Synesthesia and so on

I would like to discuss experiences of Synesthesia because I think it is useful for studying Kanjis.
For example, E is red for me.

水浅葱 みずあさぎ

#80aba9

Like this, an emotion in colors etc, and so on

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I also have synesthesia for letters, but I haven’t seen it affect Japanese much. The closest I get is a color association for the romaji of the reading. Since m is a blue color to me, まみむめも all come out in slightly different shades of blue depending on the vowels that go with them. So with each mora being different, it’s sort of like having new letters to work with. But the association is still primarily to the English letters. I don’t think kanji really have strong associations to me, but since I still use furigana a good bit it’s hard to tell whether a kanji has a color association if I read the furigana first or easier.

If you could just make a kanji have the same color association as its most common reading that’d be great for studying but because it’s unconscious that’s easier said than done. There’s probably some of the association that happens by exposure since each kanji is a foreign symbol at first but because my synesthesia is pretty set by now it’s just mapping the readings onto the kanji and not entirely new associations.

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Just taking the color for readings could work maybe, like eg キョウ is …

Color groups for readings for Kanji groups like in the 音符辞典.

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I have the types of synesthesia where letters of the alphabet are linked to colors, and sounds are linked to colors and textures, and these tend to interact with each other in how I perceive words on a page as I read them, largely based on their default colors and any associated phonemes when used in the context of words.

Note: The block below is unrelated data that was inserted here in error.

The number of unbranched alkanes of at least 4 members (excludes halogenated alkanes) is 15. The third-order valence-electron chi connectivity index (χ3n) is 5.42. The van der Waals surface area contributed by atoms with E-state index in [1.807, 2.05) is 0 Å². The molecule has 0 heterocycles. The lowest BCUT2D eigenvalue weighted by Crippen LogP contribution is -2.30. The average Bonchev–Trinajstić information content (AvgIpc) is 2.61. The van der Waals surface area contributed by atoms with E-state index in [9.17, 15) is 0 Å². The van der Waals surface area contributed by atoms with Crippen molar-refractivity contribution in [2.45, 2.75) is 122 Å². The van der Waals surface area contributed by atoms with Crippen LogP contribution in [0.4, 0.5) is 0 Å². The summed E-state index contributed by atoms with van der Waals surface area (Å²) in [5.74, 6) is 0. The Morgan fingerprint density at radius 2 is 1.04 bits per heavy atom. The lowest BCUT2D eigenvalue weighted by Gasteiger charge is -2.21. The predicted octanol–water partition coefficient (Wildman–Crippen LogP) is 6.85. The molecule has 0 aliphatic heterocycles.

In Japanese, the kana all have default colors for me. The kanji, however, have been resistant to taking on any such colors, perhaps because of the fact that many of them don’t have singular pronunciations or simple ones at that. I’m not sure how to explain it, but in any case, the fact that kanji have been synesthesia-resistant is definitely curious, yet unhelpful for language learning.

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Fascinating. This is just a guess, but maybe it’s something that develops as the brain grows and matures in youth. So if you’re learning a new language once you’re already an adult, maybe those connections don’t form (or only do if there’s an existing association to leverage, e.g. the romanized version of a Japanese word). :thinking:

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In my case, these associations don’t so much develop as switch on at a certain point. The kana all took on colors once I learned how they were pronounced. And it it was illuminating to find out that shape had little to do with it. は, ば, and ぱ appear as completely different colors to me (which is helpful).

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Kanji is a concept, kana is a sound, the connection in your brain is not with the shape of the letter but with the sound it represents. If I really simplify it ( and it’s a super crude simplification) kanji is what you see and kana is what you hear, different parts of the brain, in if I understand correctly your brain interprets sound as both sound and color and the trigger is sound.

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:smiling_face_with_three_hearts:

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Kana, but in which color :smiling_face_with_three_hearts: